Scherzer has been the best pitcher in the game this season and there is absolutely nothing bad to say about him. Except, maybe, that his two worst games of the season have come against the Marlins. In only two starts this year has he surrendered more than three runs and they both have come against Miami. Baseball is weird. deGrom is Scherzer’s 1B and it feels like an insult even dropping him to 1B. If there existed a middle ground between 1A and 1B — perhaps 1AB — that is what the Mets starter would be. He has an even lower ERA than Scherzer (1.79) and, well, the whole league. If only he could get some run support…
Mikolas is the lone Cardinals representative on a very deep team that does not have very many stars, rather, it has solid players across the board. Mikolas has been one of the best signings off the offseason, coming from Japan. Unlike a lot of his All-Star peers, he is not a big strikeout guy but he is one of the best command and control pitchers the game has to offer. Nola was my sneaky NL Cy Young pick entering the season and, if it were not for deGrom and Scherzer, this would look like one of the most intelligent baseball predictions of my life. He has been lights out for the Phillies, ranking third in fWAR among NL pitchers. At the ripe age of 25, we should be seeing many more Nola All-Star appearances in the future.
Stripling joins Muncy as an improbable contributor to the Dodgers in 2018. He has been a beast, making his first start on April 30th, and has pitched to the tune of a 2.22 ERA and 2.74 FIP. This is not luck or random variance, rather, Stripling has truly been one of the best pitchers in baseball, with a high strikeout rate and a low walk rate.
Anyway, Patrick Corbin got off to possibly the hottest start in baseball and, while he has cooled off a bit, he has still been a joy to watch this season. With a 3.05 ERA and even better peripherals, he may land the biggest contract among free agent pitchers next season. The southpaw is having the best season of his MLB career. Lastly, Foltynewicz deserves some love and an All-Star spot. While he does walk a handful of batters, his stuff is absolutely filthy with one of the highest velocities among starters in the game. In fact, his fastball averages 96.6 mph, trailing only Severino among starting pitchers. He is a strikeout machine, propelling him to a sexy sub-2.50 ERA.
Josh Hader– Milwaukee Brewers
Adam Ottavino– Colorado Rockies
Sean Doolittle– Washington Nationals
Craig Stammen– San Diego Padres
Seranthony Dominguez– Philadelphia Phillies
Josh Hader leads relievers in fWAR at 2.4 and the second-closest player to that mark is Sean Doolittle at 1.6. That is a huge gap, but for the best strikeout pitcher in the game of baseball, it is not too shocking. This man strikeouts nearly two batters per inning (16.72 K/9) and has been not only the most-valuable reliever in baseball, but one of the most valuable players in the game. When he has been asked to close games, he has been unhittable. When he has been asked to go two or three innings, he has been unhittable. He has just been unhittable, basically. His ERA is 1.21 and his FIP has been 1.20, so everything he has done this year has been deserved. Can you imagine how valuable Hader will be if the Brewers make the playoffs? That bullpen is lethal.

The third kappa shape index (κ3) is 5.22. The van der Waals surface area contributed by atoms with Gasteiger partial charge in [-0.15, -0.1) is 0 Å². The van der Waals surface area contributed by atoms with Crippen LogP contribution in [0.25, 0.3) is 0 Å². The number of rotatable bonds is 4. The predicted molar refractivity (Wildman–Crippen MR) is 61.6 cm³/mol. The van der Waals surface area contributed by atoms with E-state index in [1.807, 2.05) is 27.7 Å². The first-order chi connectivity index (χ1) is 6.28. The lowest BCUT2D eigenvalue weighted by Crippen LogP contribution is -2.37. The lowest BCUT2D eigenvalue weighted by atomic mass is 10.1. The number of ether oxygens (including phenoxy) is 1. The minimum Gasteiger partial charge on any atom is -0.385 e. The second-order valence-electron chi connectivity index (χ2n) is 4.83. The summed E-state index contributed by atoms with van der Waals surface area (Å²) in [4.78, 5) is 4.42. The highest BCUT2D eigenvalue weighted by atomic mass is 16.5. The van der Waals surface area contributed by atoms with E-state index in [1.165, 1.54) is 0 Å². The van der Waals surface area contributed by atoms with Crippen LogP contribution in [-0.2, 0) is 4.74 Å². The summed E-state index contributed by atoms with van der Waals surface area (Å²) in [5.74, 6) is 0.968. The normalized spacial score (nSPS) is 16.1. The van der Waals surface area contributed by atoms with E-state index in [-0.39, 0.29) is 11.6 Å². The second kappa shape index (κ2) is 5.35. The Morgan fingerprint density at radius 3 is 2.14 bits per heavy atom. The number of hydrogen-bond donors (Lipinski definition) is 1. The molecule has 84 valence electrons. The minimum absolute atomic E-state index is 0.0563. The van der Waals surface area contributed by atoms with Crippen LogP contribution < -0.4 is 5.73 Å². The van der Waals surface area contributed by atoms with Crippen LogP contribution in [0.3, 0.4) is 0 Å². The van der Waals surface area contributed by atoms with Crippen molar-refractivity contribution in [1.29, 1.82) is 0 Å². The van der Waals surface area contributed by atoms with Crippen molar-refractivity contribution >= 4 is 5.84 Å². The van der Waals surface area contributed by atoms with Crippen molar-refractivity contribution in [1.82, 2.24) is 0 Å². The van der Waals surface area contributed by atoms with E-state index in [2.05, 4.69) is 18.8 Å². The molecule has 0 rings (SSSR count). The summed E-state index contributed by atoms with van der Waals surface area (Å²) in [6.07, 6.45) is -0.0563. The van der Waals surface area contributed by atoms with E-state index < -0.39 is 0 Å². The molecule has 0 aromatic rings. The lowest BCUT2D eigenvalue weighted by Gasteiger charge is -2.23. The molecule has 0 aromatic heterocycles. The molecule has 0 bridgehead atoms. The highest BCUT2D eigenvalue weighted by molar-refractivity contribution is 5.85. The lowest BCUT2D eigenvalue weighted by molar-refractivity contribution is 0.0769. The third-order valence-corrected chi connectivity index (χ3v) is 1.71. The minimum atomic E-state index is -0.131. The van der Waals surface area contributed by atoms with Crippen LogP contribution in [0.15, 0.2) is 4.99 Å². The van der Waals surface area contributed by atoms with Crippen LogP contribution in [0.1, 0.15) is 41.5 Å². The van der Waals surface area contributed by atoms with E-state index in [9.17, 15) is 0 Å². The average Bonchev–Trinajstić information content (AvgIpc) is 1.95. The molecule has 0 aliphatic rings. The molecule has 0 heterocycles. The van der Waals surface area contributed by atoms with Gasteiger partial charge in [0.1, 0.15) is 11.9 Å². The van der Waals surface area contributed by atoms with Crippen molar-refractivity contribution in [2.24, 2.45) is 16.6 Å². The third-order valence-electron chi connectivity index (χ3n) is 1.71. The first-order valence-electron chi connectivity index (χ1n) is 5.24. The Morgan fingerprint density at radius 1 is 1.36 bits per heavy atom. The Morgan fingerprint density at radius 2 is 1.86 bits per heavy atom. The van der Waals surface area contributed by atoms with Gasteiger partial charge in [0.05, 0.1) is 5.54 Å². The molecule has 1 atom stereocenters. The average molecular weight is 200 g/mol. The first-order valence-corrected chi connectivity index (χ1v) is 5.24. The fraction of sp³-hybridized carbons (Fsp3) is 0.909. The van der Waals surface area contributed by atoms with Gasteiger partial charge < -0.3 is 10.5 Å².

Ottavino is the closest Hader comparison we have for 2018 and he falls short of capturing that level of excellence. Still, he has been awesome for the Rockies, which has a bullpen that costs as much as the United States trade deficit (it only “costs” if you actually pay it, though). His strikeout per nine is a whopping 14.06, which has, in large part, created the sparkling 1.79 ERA we see from the Rockies reliever. Colorado will need him to continue this torrid pace if they are to make a playoff push.
Sean Doolittle has been the NL’s best closer. He is one of the most methodical pitchers in the game with impeccable command of the strike zone. His BB/9 is astronomically low at 0.72 (the NL reliever average is 3.70 BB/9) and he couples that with a hefty amount of strikeouts. He is the only year-long closer among my NL All-Star relievers.
Craig Stammen and Seranthony Dominguez are both unheralded, but, make no mistake, both have been exquisite. The former is the Padres lone All-Star but he would have been featured on my “for-fun roster” anyway. Stammen is fourth among NL relievers in fWAR, with an ERA (2.79) that is almost a point higher than his FIP (1.93). Granted, his homerun rate is unsustainably low, so that is probably the reason the discrepancy is so large. Still, he has been the best Padres reliever from a great Padres bullpen. It is about time a different reliever named Craig made the All-Star team.
Lastly, Dominguez. Beast. He has not logged as many innings this year, making his MLB debut in early May, but, oh my gosh, in those innings he has been electric. He possesses a 1.82 ERA and 1.67 FIP, with strong strikeout and walk numbers. He throws incredibly hard and has an incredible slider to boot. For my last spot on this team, this rookie deserved the hell out of it.